Potential Roles of Histones in Host Defense as Antimicrobial Agents
Antimicrobial peptides (AMPs), which are widely distributed in various organisms, comprise part of the host innate defense system to kill or damage bacterial and fungal pathogens. Amphibian skin is known to produce various AMPs, and is used as a source material in attempts to identify novel therapeutic AMPs. More than one hundred frog AMPs have been identified to date. In our previous study, we isolated histone H2B with antibacterial properties from the skin of the Schlegels green tree frog Rhacophorus schlegelii. Although antimicrobial histone H2B has not been obtained from the skin of any species other than R. schlegelii, histones and histone-derived fragments with antimicrobial activities have been found in some specific cells of a diverse range of organisms from shrimps to humans. At least a portion of these fragments are known to be produced from “precursor histones” via specific cleavage by endogenous proteases. These antimicrobial histones and the fragments that act as physiological barriers of cells have a variety of antimicrobial actions and functions, including bacterial cell membrane permeabilization, penetration into the membrane followed by binding to bacterial DNA and/or RNA, binding to bacterial lipopolysaccharide (LPS) in the membrane, neutralizing the toxicity of bacterial LPS, and entrapping pathogens as a component of neutrophil extracellular traps (NETs). This review discusses the literature regarding the isolation, antimicrobial properties, and modes of action of antimicrobial histones and fragmented histones along with a brief introduction of typical amphibian skin AMPs.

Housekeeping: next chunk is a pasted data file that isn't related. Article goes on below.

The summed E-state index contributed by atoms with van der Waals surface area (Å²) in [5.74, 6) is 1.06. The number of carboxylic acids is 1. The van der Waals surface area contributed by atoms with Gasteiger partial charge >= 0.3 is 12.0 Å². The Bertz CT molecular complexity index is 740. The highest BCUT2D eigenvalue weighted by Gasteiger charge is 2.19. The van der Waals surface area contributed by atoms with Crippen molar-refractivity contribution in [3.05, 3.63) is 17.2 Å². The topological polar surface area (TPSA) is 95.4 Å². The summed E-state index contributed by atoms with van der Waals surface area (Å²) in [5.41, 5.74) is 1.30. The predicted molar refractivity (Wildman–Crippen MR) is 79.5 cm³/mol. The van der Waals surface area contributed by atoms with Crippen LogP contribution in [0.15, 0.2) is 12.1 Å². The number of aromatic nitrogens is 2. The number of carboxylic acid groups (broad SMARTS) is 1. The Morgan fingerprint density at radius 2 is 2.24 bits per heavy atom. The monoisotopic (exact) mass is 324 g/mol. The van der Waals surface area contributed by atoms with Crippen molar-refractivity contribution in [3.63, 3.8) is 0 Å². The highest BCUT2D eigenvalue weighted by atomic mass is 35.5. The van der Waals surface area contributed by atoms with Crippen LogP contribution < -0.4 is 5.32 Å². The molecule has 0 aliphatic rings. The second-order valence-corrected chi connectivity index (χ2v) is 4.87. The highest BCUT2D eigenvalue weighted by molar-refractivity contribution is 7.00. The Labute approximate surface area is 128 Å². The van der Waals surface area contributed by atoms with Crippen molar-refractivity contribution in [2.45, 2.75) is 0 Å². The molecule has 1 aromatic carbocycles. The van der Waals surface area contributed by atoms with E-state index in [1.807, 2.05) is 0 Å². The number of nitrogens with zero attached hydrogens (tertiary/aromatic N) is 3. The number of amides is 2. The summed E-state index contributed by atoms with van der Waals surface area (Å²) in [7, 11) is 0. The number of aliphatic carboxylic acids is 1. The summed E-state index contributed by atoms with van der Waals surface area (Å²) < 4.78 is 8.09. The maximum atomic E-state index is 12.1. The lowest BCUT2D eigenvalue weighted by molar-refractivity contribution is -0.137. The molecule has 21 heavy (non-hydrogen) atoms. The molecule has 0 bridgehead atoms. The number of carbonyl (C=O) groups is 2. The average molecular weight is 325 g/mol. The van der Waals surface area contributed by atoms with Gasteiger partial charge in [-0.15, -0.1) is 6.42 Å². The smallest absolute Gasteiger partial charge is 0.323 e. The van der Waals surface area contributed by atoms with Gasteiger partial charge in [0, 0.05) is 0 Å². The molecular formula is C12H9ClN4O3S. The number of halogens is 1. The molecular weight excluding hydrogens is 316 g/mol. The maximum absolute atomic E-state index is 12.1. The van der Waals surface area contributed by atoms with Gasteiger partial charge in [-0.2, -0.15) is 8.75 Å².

Keywords: Antimicrobial Agents, Histones, Amphibian skin, lipopolysaccharide (LPS), pathogens, isolation
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